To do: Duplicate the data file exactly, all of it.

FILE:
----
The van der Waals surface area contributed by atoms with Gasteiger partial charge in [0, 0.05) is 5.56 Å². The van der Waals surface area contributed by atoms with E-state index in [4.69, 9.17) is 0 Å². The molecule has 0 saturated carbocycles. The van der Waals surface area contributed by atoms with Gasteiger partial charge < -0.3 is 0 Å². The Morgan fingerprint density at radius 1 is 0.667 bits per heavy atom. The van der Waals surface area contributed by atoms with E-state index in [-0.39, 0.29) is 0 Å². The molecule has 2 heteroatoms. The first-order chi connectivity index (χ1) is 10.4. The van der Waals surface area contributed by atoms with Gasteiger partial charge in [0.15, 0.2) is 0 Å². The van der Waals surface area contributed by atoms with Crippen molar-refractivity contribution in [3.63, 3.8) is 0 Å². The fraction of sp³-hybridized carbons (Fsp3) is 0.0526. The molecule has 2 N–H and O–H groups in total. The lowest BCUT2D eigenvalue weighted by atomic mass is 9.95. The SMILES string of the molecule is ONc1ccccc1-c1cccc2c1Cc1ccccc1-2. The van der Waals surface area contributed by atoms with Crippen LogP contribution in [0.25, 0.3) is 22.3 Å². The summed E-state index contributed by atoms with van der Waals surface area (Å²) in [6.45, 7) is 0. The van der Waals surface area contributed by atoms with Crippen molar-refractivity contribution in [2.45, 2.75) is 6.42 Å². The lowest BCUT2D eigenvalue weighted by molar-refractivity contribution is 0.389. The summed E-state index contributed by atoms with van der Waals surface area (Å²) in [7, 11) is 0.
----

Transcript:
The van der Waals surface area contributed by atoms with Gasteiger partial charge in [0, 0.05) is 5.56 Å². The van der Waals surface area contributed by atoms with E-state index in [4.69, 9.17) is 0 Å². The molecule has 0 saturated carbocycles. The van der Waals surface area contributed by atoms with Gasteiger partial charge < -0.3 is 0 Å². The Morgan fingerprint density at radius 1 is 0.667 bits per heavy atom. The van der Waals surface area contributed by atoms with E-state index in [-0.39, 0.29) is 0 Å². The molecule has 2 heteroatoms. The first-order chi connectivity index (χ1) is 10.4. The van der Waals surface area contributed by atoms with Gasteiger partial charge in [0.15, 0.2) is 0 Å². The van der Waals surface area contributed by atoms with Crippen molar-refractivity contribution in [3.63, 3.8) is 0 Å². The fraction of sp³-hybridized carbons (Fsp3) is 0.0526. The molecule has 2 N–H and O–H groups in total. The lowest BCUT2D eigenvalue weighted by atomic mass is 9.95. The SMILES string of the molecule is ONc1ccccc1-c1cccc2c1Cc1ccccc1-2. The van der Waals surface area contributed by atoms with Crippen LogP contribution in [0.25, 0.3) is 22.3 Å². The summed E-state index contributed by atoms with van der Waals surface area (Å²) in [6.45, 7) is 0. The van der Waals surface area contributed by atoms with Crippen molar-refractivity contribution in [2.45, 2.75) is 6.42 Å². The lowest BCUT2D eigenvalue weighted by molar-refractivity contribution is 0.389. The summed E-state index contributed by atoms with van der Waals surface area (Å²) in [7, 11) is 0.